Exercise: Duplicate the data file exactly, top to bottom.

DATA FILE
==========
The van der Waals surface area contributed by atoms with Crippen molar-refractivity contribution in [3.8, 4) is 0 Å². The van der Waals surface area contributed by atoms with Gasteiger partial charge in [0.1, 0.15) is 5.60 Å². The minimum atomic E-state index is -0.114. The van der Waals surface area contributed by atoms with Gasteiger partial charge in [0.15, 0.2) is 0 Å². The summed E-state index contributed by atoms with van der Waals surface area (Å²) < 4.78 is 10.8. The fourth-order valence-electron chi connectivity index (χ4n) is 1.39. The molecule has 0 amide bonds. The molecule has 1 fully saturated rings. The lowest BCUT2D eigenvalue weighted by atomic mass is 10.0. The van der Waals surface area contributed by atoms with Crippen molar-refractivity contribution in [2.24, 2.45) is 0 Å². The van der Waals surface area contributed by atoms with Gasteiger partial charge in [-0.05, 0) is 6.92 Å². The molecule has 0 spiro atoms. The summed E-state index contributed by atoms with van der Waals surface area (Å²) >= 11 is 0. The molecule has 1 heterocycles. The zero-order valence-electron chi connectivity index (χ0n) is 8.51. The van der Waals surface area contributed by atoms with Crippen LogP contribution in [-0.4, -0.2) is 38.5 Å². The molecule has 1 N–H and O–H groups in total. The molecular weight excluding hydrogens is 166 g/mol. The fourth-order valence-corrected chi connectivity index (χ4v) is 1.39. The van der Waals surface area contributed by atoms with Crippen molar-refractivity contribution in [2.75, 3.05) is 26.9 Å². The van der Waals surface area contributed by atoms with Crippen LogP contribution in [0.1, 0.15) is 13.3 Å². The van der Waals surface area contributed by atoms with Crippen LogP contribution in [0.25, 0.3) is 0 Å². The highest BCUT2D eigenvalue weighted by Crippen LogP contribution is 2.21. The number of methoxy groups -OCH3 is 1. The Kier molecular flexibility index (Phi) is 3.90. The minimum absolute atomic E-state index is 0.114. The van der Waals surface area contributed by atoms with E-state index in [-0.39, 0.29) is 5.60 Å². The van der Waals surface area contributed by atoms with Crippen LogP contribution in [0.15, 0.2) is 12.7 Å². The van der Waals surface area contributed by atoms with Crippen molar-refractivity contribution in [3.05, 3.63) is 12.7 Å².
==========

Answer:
The van der Waals surface area contributed by atoms with Crippen molar-refractivity contribution in [3.8, 4) is 0 Å². The van der Waals surface area contributed by atoms with Gasteiger partial charge in [0.1, 0.15) is 5.60 Å². The minimum atomic E-state index is -0.114. The van der Waals surface area contributed by atoms with Gasteiger partial charge in [0.15, 0.2) is 0 Å². The summed E-state index contributed by atoms with van der Waals surface area (Å²) < 4.78 is 10.8. The fourth-order valence-electron chi connectivity index (χ4n) is 1.39. The molecule has 0 amide bonds. The molecule has 1 fully saturated rings. The lowest BCUT2D eigenvalue weighted by atomic mass is 10.0. The van der Waals surface area contributed by atoms with Crippen molar-refractivity contribution in [2.24, 2.45) is 0 Å². The van der Waals surface area contributed by atoms with Gasteiger partial charge in [-0.05, 0) is 6.92 Å². The molecule has 0 spiro atoms. The summed E-state index contributed by atoms with van der Waals surface area (Å²) >= 11 is 0. The molecule has 1 heterocycles. The zero-order valence-electron chi connectivity index (χ0n) is 8.51. The van der Waals surface area contributed by atoms with Crippen LogP contribution in [-0.4, -0.2) is 38.5 Å². The molecule has 1 N–H and O–H groups in total. The molecular weight excluding hydrogens is 166 g/mol. The fourth-order valence-corrected chi connectivity index (χ4v) is 1.39. The van der Waals surface area contributed by atoms with Crippen molar-refractivity contribution in [2.75, 3.05) is 26.9 Å². The van der Waals surface area contributed by atoms with Crippen LogP contribution in [0.1, 0.15) is 13.3 Å². The van der Waals surface area contributed by atoms with Crippen LogP contribution in [0.25, 0.3) is 0 Å². The highest BCUT2D eigenvalue weighted by Crippen LogP contribution is 2.21. The number of methoxy groups -OCH3 is 1. The Kier molecular flexibility index (Phi) is 3.90. The minimum absolute atomic E-state index is 0.114. The van der Waals surface area contributed by atoms with E-state index in [-0.39, 0.29) is 5.60 Å². The van der Waals surface area contributed by atoms with Crippen LogP contribution in [0.15, 0.2) is 12.7 Å². The van der Waals surface area contributed by atoms with Crippen molar-refractivity contribution in [3.05, 3.63) is 12.7 Å².